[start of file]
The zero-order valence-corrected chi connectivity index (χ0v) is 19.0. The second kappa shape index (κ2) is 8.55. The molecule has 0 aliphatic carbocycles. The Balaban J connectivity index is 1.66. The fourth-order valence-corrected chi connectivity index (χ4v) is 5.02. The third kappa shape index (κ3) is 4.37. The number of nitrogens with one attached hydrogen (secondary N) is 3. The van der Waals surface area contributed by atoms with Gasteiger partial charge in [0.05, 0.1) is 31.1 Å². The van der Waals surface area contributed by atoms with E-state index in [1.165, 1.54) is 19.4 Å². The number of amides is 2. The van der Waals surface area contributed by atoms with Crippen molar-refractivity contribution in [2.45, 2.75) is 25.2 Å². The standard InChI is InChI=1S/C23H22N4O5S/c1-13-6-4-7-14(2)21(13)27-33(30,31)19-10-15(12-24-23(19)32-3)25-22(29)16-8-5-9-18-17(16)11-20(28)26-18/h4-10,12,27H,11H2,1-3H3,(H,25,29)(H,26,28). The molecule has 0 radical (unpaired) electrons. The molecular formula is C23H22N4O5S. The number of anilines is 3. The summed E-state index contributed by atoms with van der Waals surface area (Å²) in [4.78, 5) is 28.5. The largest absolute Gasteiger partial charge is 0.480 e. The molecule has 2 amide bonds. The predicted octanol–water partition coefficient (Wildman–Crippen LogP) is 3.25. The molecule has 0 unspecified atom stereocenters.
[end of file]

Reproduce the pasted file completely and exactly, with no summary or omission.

The zero-order valence-corrected chi connectivity index (χ0v) is 19.0. The second kappa shape index (κ2) is 8.55. The molecule has 0 aliphatic carbocycles. The Balaban J connectivity index is 1.66. The fourth-order valence-corrected chi connectivity index (χ4v) is 5.02. The third kappa shape index (κ3) is 4.37. The number of nitrogens with one attached hydrogen (secondary N) is 3. The van der Waals surface area contributed by atoms with Gasteiger partial charge in [0.05, 0.1) is 31.1 Å². The van der Waals surface area contributed by atoms with E-state index in [1.165, 1.54) is 19.4 Å². The number of amides is 2. The van der Waals surface area contributed by atoms with Crippen molar-refractivity contribution in [2.45, 2.75) is 25.2 Å². The standard InChI is InChI=1S/C23H22N4O5S/c1-13-6-4-7-14(2)21(13)27-33(30,31)19-10-15(12-24-23(19)32-3)25-22(29)16-8-5-9-18-17(16)11-20(28)26-18/h4-10,12,27H,11H2,1-3H3,(H,25,29)(H,26,28). The molecule has 0 radical (unpaired) electrons. The molecular formula is C23H22N4O5S. The number of anilines is 3. The summed E-state index contributed by atoms with van der Waals surface area (Å²) in [4.78, 5) is 28.5. The largest absolute Gasteiger partial charge is 0.480 e. The molecule has 2 amide bonds. The predicted octanol–water partition coefficient (Wildman–Crippen LogP) is 3.25. The molecule has 0 unspecified atom stereocenters.